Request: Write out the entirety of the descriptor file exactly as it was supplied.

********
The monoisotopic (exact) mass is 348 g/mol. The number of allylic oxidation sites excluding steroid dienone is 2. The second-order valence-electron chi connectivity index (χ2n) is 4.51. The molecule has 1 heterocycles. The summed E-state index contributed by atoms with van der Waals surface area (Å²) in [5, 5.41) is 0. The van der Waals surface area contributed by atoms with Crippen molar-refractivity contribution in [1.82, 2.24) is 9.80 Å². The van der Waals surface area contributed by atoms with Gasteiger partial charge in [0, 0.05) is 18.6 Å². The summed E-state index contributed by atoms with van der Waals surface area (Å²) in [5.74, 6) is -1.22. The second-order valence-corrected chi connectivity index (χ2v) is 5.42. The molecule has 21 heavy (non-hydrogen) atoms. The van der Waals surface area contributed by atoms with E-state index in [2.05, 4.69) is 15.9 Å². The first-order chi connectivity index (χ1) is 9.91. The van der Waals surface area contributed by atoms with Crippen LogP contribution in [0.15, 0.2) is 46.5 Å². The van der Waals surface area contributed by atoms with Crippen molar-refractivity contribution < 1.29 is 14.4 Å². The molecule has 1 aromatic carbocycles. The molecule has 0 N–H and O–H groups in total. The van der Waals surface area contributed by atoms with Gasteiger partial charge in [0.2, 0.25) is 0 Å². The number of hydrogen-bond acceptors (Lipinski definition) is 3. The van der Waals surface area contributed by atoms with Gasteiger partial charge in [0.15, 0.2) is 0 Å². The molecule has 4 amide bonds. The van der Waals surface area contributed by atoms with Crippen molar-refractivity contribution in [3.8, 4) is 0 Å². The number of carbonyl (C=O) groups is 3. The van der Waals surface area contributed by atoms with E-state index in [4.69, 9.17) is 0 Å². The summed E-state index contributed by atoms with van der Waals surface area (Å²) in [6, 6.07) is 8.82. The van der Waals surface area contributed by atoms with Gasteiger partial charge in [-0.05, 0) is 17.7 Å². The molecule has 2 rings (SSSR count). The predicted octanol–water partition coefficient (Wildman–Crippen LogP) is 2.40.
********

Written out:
The monoisotopic (exact) mass is 348 g/mol. The number of allylic oxidation sites excluding steroid dienone is 2. The second-order valence-electron chi connectivity index (χ2n) is 4.51. The molecule has 1 heterocycles. The summed E-state index contributed by atoms with van der Waals surface area (Å²) in [5, 5.41) is 0. The van der Waals surface area contributed by atoms with Crippen molar-refractivity contribution in [1.82, 2.24) is 9.80 Å². The van der Waals surface area contributed by atoms with Gasteiger partial charge in [0, 0.05) is 18.6 Å². The summed E-state index contributed by atoms with van der Waals surface area (Å²) in [5.74, 6) is -1.22. The second-order valence-corrected chi connectivity index (χ2v) is 5.42. The molecule has 21 heavy (non-hydrogen) atoms. The van der Waals surface area contributed by atoms with E-state index in [2.05, 4.69) is 15.9 Å². The first-order chi connectivity index (χ1) is 9.91. The van der Waals surface area contributed by atoms with Crippen LogP contribution in [0.15, 0.2) is 46.5 Å². The van der Waals surface area contributed by atoms with Crippen molar-refractivity contribution < 1.29 is 14.4 Å². The molecule has 1 aromatic carbocycles. The molecule has 0 N–H and O–H groups in total. The van der Waals surface area contributed by atoms with Gasteiger partial charge in [0.2, 0.25) is 0 Å². The number of hydrogen-bond acceptors (Lipinski definition) is 3. The van der Waals surface area contributed by atoms with Gasteiger partial charge in [0.15, 0.2) is 0 Å². The molecule has 4 amide bonds. The van der Waals surface area contributed by atoms with Crippen molar-refractivity contribution in [3.8, 4) is 0 Å². The number of carbonyl (C=O) groups is 3. The van der Waals surface area contributed by atoms with E-state index in [4.69, 9.17) is 0 Å². The summed E-state index contributed by atoms with van der Waals surface area (Å²) in [6, 6.07) is 8.82. The van der Waals surface area contributed by atoms with Gasteiger partial charge in [-0.05, 0) is 17.7 Å². The molecule has 2 rings (SSSR count). The predicted octanol–water partition coefficient (Wildman–Crippen LogP) is 2.40.